More questions than answers: evacuees' patience wears thin
A Special feature on the past , present and future of Petite Savanne
Some Petite Savanne evacuees are thinking of returning to the devastated village because their patience has worn thin with what they see as undue delays in the relocation process.
A source close to the disgruntled evacuees said they are frustrated that the process has not yet reached the stage of enabling them to retrieve their household furniture and other personal effects left behind during the evacuation.
According to the source, as part of the relocation process, the group wants to return to Petite Savanne and salvage items from their former homes, which will help to restore some semblance of normalcy in their lives.
The source said the displaced villagers have even made private arrangements to recover their belongings. But most of the evacuees are still temporarily accommodated at guest houses with little or no storage space for any recovered belongings.
Furthermore, the source indicated that the evacuees have become even more anxious since hearing that heavy-duty equipment that was being used to make access to Petite Savanne possible, has been withdrawn.
In the aftermath of Tropical Storm Erika, Prime Minister Roosevelt Skerrit had expressed concerns about the residents retrieving their belongings and said Government was working to create access to the community.
"As we speak we are making progress in our forward march to access Petite Savanne and that is in an effort to see how we can facilitate a number of residents who have their properties, their movable properties there and they would like to get them out – how we can facilitate them in getting them out," he said.
Now, evacuees are worried that such work will be brought to a premature halt and the area will become inaccessible once more before they get a chance to retrieve their stuff, the source said.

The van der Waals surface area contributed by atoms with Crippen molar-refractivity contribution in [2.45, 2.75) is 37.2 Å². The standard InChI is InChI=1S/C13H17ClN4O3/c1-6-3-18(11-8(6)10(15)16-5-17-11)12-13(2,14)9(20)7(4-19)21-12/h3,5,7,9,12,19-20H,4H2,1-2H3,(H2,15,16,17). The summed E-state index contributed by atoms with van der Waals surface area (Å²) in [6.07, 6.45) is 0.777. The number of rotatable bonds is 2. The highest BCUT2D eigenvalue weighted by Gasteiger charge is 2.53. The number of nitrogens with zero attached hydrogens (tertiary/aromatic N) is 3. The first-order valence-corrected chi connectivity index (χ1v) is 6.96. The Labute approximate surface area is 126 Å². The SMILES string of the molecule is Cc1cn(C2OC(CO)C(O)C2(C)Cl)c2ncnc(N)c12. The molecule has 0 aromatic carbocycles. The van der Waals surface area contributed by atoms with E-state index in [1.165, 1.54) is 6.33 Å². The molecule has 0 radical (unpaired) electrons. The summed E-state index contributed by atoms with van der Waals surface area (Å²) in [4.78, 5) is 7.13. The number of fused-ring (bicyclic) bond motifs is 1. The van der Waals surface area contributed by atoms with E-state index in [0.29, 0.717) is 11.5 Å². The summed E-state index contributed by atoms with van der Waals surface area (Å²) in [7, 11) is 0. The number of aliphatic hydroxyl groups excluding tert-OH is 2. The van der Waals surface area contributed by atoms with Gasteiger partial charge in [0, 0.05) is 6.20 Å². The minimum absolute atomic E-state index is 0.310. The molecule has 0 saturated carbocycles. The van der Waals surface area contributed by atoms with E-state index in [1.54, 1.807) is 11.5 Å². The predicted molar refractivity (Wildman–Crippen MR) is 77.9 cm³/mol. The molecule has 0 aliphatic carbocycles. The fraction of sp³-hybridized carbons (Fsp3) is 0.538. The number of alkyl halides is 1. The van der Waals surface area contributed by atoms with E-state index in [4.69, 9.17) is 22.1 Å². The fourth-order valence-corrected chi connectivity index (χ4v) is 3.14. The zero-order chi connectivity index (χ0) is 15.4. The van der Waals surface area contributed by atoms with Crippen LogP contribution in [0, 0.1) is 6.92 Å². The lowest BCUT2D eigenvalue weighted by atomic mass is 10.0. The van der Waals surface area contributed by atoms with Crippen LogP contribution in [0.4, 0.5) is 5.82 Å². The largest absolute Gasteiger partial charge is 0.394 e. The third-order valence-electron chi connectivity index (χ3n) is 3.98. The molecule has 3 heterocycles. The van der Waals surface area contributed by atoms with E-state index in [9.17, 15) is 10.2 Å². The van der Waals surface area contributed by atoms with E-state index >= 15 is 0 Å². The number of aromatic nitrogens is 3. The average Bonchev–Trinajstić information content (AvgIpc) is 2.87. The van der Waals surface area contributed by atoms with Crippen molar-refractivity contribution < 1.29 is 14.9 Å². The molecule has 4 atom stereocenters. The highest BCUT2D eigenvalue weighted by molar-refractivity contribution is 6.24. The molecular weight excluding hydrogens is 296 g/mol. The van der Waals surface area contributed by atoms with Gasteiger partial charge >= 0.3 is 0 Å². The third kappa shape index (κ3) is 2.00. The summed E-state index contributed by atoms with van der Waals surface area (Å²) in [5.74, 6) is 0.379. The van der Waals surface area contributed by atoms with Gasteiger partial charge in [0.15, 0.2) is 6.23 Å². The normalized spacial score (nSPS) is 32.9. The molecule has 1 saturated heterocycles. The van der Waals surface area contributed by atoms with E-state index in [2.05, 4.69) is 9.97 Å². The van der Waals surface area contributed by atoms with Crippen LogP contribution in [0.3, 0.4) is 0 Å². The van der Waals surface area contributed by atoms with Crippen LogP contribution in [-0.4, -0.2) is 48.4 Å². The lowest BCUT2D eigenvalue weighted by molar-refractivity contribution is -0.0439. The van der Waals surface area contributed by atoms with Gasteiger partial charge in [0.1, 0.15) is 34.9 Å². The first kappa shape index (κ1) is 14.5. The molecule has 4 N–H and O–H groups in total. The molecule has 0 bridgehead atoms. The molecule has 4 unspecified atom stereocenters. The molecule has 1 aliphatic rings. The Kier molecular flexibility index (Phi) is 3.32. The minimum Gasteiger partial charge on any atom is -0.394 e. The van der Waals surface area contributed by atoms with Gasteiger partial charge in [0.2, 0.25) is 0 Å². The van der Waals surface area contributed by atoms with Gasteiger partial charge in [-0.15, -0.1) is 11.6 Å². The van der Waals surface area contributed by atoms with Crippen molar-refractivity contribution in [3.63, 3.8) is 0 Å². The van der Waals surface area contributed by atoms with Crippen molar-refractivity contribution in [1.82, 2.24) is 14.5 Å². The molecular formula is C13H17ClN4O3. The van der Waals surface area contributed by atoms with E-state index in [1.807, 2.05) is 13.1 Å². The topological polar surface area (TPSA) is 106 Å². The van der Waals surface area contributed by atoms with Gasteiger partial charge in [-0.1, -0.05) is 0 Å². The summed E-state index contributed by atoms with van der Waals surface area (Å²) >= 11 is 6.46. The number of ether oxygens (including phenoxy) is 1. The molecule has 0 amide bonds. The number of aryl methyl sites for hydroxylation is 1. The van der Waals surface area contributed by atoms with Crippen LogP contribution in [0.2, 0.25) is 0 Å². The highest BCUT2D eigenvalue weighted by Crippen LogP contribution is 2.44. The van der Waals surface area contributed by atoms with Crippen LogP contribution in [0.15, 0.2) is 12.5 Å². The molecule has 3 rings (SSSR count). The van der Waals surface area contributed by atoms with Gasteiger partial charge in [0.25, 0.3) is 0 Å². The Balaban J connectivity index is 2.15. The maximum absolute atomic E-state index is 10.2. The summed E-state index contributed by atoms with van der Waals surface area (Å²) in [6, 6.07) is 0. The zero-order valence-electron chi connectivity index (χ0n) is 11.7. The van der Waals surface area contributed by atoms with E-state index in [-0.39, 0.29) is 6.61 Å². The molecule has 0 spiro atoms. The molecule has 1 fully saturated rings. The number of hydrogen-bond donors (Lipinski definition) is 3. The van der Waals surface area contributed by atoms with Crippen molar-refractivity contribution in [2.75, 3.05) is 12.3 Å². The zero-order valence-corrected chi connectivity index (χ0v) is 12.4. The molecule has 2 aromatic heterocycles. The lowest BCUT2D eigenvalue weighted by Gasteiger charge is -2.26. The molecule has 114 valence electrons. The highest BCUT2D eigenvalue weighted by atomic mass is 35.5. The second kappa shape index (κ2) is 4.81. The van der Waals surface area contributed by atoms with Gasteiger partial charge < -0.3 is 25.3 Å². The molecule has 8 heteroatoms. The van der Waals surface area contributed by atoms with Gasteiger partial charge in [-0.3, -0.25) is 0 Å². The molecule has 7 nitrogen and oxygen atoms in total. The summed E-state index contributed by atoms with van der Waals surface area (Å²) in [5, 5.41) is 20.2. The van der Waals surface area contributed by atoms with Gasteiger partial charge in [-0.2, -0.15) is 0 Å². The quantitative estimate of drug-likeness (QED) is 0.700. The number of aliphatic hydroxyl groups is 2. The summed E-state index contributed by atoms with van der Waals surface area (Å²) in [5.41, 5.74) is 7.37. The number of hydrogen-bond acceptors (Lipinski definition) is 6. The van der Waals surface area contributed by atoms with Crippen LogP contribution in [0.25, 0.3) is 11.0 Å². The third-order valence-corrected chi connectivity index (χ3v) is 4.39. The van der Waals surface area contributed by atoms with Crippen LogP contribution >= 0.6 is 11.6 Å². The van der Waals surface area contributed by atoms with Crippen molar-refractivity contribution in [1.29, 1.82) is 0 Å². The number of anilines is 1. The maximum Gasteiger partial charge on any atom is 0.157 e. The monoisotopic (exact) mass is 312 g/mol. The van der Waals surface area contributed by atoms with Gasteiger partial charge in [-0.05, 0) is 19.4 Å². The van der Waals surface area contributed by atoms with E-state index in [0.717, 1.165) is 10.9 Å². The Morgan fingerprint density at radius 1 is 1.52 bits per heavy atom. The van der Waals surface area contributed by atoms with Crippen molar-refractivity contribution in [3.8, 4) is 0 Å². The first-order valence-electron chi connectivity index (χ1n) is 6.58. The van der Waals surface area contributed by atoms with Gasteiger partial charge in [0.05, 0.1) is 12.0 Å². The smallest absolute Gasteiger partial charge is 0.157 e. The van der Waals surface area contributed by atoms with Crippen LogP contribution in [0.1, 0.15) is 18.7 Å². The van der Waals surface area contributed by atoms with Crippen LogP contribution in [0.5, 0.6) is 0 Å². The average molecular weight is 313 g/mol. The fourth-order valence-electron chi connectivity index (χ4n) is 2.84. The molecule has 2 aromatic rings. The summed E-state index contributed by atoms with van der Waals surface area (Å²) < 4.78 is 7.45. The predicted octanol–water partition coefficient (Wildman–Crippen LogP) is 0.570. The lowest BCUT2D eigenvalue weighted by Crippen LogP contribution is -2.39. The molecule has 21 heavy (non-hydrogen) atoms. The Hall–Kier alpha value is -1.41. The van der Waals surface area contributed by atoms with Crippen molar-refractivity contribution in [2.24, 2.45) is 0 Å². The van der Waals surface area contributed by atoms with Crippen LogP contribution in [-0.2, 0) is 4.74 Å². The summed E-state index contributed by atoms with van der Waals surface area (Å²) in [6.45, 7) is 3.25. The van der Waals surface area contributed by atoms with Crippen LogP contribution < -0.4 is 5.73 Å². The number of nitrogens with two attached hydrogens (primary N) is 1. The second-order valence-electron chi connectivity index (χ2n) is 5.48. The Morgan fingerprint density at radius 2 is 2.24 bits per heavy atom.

The source added the Relocation Committee should press Government for answers about this issue.
Some are concerned that the relocation process for the Petite Savanne evacuees seems to have come to a standstill.
While many of the evacuees are being accommodated at guest houses, others who are staying at private residences will have to leave, the Sun Newspaper understands.
Earlier, the committee asked evacuees to fill out forms indicating where they prefer to be resettled. According to the source, most of the forms had been returned by this week and the choice of the majority seems to be the village of Warner.
However, a source said that some of the areas Government has identified as possible relocation sites for the evacuees comprise private property and the cost of the lands are expensive.
Moreover, many of the displaced persons want to know if there is any plan to compensate them for crops lost during the storm, as which were their sole source of livelihood.
The Sun newspaper tried several times to contact Parliamentary Representative for Petite Savanne Dr Kenneth Darroux and members of the Relocation Committee for their comments on the issue, but they were not available.